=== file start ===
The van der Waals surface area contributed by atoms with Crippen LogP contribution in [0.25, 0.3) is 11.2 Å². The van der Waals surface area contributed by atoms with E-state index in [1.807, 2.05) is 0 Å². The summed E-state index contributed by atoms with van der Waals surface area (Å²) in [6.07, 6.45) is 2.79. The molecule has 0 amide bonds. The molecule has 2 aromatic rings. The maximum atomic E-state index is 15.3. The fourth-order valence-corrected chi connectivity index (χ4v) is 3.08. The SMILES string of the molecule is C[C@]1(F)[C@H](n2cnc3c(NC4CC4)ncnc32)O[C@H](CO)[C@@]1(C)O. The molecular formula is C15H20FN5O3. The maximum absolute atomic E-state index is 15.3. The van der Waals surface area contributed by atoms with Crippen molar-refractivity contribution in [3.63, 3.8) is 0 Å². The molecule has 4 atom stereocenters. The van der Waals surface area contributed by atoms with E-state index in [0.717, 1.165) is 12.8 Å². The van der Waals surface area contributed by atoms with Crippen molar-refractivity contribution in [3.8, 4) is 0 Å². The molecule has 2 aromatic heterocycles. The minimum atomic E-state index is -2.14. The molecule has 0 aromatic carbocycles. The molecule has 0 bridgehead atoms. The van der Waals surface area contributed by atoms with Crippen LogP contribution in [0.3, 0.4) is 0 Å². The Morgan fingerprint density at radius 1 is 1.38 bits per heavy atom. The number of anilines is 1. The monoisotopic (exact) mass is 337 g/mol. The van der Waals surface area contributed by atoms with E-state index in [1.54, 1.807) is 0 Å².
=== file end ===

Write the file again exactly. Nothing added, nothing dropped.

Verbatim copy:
The van der Waals surface area contributed by atoms with Crippen LogP contribution in [0.25, 0.3) is 11.2 Å². The van der Waals surface area contributed by atoms with E-state index in [1.807, 2.05) is 0 Å². The summed E-state index contributed by atoms with van der Waals surface area (Å²) in [6.07, 6.45) is 2.79. The molecule has 0 amide bonds. The molecule has 2 aromatic rings. The maximum atomic E-state index is 15.3. The fourth-order valence-corrected chi connectivity index (χ4v) is 3.08. The SMILES string of the molecule is C[C@]1(F)[C@H](n2cnc3c(NC4CC4)ncnc32)O[C@H](CO)[C@@]1(C)O. The molecular formula is C15H20FN5O3. The maximum absolute atomic E-state index is 15.3. The van der Waals surface area contributed by atoms with Crippen molar-refractivity contribution in [3.63, 3.8) is 0 Å². The molecule has 4 atom stereocenters. The van der Waals surface area contributed by atoms with E-state index in [0.717, 1.165) is 12.8 Å². The van der Waals surface area contributed by atoms with Crippen molar-refractivity contribution in [3.8, 4) is 0 Å². The molecule has 2 aromatic heterocycles. The minimum atomic E-state index is -2.14. The molecule has 0 aromatic carbocycles. The molecule has 0 bridgehead atoms. The van der Waals surface area contributed by atoms with Crippen LogP contribution in [0.3, 0.4) is 0 Å². The Morgan fingerprint density at radius 1 is 1.38 bits per heavy atom. The number of anilines is 1. The monoisotopic (exact) mass is 337 g/mol. The van der Waals surface area contributed by atoms with E-state index in [1.54, 1.807) is 0 Å².